It’s the final Monday of June, and that means less than a month remains until the Seattle Seahawks will report for training camp ahead of the 2023 season. Following a 2022 campaign that saw the Hawks make the playoffs, and with the addition of a pair of first round picks in Devon Witherspoon and Jaxon Smith-Njigba, optimism is high for the season.
However, with training camp rapidly approaching, two of the Seahawks top four draft picks remain unsigned, with Witherspoon and second round selection Zach Charbonnet yet to ink their rookie contracts. Sunday Seaside Joe took a look at the Seattle cap space in terms of where things currently stand, and what it will take to sign Charbonnet and Witherspoon based on their projected rookie contracts from OverTheCap.com. No need to duplicate that work, so here’s what was written:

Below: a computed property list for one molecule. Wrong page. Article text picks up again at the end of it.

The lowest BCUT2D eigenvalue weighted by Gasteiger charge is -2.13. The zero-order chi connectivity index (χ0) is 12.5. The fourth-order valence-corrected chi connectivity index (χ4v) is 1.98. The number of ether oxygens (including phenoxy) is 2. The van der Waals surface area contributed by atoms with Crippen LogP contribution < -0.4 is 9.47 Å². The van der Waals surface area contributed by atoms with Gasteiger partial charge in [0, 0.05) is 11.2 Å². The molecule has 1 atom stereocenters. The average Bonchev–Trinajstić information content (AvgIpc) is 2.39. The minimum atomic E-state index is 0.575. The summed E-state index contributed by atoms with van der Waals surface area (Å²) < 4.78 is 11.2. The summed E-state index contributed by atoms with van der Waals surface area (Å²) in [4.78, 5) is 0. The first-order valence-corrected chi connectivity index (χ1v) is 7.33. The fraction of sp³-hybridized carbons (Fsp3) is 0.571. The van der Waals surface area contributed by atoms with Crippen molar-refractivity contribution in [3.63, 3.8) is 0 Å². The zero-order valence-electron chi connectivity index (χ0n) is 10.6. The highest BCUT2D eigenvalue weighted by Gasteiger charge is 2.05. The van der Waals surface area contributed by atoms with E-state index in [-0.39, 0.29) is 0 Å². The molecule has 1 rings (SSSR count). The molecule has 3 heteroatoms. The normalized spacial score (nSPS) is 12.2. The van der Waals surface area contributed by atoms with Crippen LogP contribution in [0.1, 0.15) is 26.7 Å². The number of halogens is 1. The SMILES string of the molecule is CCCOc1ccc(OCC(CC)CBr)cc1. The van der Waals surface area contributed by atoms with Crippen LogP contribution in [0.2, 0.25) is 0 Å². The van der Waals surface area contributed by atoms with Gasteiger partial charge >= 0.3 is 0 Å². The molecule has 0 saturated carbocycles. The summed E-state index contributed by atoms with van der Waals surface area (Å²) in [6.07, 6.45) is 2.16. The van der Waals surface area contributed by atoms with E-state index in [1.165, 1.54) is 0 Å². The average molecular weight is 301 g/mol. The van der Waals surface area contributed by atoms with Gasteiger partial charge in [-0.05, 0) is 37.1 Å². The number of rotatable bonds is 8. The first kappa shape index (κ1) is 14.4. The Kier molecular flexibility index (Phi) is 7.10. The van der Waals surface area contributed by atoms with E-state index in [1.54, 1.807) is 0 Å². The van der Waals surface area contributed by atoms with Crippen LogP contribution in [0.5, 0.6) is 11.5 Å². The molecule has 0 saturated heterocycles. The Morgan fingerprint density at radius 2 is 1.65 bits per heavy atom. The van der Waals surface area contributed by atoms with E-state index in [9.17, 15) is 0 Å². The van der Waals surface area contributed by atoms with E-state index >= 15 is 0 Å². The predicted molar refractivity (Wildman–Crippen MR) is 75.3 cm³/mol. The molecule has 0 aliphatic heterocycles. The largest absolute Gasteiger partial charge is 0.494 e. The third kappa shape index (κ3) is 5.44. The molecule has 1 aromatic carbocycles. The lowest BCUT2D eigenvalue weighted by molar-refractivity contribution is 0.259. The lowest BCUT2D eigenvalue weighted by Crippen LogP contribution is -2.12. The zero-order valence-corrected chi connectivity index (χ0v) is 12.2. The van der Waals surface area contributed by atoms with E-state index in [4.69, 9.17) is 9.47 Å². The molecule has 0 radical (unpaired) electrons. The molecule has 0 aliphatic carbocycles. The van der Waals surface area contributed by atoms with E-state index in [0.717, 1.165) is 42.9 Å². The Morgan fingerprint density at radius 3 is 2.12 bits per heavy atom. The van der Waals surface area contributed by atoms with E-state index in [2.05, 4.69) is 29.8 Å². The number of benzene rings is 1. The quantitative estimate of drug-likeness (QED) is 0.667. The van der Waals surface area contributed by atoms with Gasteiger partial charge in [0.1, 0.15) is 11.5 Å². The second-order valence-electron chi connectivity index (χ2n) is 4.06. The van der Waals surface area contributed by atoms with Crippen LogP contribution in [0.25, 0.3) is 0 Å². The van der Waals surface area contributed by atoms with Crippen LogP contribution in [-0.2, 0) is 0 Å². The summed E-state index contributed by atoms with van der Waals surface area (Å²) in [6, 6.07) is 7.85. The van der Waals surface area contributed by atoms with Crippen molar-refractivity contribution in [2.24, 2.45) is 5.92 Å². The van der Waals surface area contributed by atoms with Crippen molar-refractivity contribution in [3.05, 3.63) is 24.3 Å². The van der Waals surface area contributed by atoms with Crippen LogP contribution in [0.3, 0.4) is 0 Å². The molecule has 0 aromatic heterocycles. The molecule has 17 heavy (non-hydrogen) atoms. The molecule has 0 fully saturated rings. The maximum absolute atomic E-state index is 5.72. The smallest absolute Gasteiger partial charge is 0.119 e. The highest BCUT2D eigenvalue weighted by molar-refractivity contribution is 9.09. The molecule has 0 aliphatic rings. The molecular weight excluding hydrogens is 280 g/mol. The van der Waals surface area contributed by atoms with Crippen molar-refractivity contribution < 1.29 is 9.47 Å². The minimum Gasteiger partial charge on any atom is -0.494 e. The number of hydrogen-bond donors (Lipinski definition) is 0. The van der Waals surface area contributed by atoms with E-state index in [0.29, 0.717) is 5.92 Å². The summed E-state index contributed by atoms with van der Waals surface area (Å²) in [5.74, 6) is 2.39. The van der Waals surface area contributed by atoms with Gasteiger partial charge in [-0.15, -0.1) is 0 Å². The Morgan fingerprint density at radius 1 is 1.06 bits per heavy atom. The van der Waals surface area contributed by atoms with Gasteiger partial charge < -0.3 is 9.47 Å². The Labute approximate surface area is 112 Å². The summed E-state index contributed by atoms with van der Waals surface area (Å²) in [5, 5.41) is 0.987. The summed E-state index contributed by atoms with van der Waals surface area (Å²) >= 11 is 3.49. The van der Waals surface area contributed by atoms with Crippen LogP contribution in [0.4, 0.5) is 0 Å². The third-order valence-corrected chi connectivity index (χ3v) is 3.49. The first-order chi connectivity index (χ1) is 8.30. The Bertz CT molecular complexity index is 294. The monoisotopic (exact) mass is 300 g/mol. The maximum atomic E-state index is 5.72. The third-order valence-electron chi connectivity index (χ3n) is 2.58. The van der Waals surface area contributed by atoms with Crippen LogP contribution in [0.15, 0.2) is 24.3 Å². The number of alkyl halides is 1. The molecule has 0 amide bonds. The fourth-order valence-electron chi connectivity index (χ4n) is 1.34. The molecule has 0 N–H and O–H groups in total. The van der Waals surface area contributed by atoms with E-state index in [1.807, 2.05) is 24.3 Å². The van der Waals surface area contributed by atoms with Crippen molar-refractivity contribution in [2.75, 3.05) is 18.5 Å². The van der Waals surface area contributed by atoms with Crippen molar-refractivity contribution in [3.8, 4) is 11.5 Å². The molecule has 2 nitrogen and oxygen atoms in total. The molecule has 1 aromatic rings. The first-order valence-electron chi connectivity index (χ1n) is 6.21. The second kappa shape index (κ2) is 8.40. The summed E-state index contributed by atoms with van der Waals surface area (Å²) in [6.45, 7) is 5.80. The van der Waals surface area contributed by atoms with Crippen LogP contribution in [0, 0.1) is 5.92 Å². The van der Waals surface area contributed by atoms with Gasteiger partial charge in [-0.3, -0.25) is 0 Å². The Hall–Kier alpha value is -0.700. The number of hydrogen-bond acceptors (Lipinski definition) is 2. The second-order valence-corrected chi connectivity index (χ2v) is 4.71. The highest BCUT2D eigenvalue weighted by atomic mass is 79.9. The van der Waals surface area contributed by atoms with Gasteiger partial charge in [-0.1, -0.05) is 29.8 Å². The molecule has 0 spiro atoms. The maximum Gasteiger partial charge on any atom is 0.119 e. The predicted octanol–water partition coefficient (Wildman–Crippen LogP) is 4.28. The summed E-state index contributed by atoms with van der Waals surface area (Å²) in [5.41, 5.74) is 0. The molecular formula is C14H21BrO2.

According to OvertheCap.com’s most recent projection, the Seahawks have $7.152 million in cap space right now, which you’re saying to yourself, “That’s more than $5.79 million!”
I may have flunked math at both the high school and college levels when I was a kid, but even I know that.
Let’s say hypothetically that Seattle signed Witherspoon and subtracted one number from the other, then they’d be left with $1.36 million, give or take the price of a couple of cryotherapy booths. Now, I’m not the salary cap expert that my friend John Gilbert of FieldGulls is, but I know that’s not enough for an NFL team to operate their season, sign a practice squad, make up for lost injuries, etc.